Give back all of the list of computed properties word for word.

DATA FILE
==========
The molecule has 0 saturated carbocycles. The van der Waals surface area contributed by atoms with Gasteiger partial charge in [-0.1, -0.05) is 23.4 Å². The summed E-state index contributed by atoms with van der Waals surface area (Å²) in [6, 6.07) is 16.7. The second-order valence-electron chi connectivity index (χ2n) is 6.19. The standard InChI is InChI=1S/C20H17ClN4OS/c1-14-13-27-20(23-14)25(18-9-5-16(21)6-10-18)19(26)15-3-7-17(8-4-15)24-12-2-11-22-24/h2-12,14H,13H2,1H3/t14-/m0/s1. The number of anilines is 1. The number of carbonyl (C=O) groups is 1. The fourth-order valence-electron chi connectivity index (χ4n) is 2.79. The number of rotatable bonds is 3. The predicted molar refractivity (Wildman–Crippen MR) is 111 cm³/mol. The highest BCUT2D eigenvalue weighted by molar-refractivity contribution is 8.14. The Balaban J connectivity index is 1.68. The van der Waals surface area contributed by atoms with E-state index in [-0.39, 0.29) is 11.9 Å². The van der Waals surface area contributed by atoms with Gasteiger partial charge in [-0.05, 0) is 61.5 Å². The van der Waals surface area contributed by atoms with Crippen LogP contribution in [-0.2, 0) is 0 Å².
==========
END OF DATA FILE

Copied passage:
The molecule has 0 saturated carbocycles. The van der Waals surface area contributed by atoms with Gasteiger partial charge in [-0.1, -0.05) is 23.4 Å². The summed E-state index contributed by atoms with van der Waals surface area (Å²) in [6, 6.07) is 16.7. The second-order valence-electron chi connectivity index (χ2n) is 6.19. The standard InChI is InChI=1S/C20H17ClN4OS/c1-14-13-27-20(23-14)25(18-9-5-16(21)6-10-18)19(26)15-3-7-17(8-4-15)24-12-2-11-22-24/h2-12,14H,13H2,1H3/t14-/m0/s1. The number of anilines is 1. The number of carbonyl (C=O) groups is 1. The fourth-order valence-electron chi connectivity index (χ4n) is 2.79. The number of rotatable bonds is 3. The predicted molar refractivity (Wildman–Crippen MR) is 111 cm³/mol. The highest BCUT2D eigenvalue weighted by molar-refractivity contribution is 8.14. The Balaban J connectivity index is 1.68. The van der Waals surface area contributed by atoms with E-state index in [-0.39, 0.29) is 11.9 Å². The van der Waals surface area contributed by atoms with Gasteiger partial charge in [-0.05, 0) is 61.5 Å². The van der Waals surface area contributed by atoms with Crippen LogP contribution in [-0.2, 0) is 0 Å².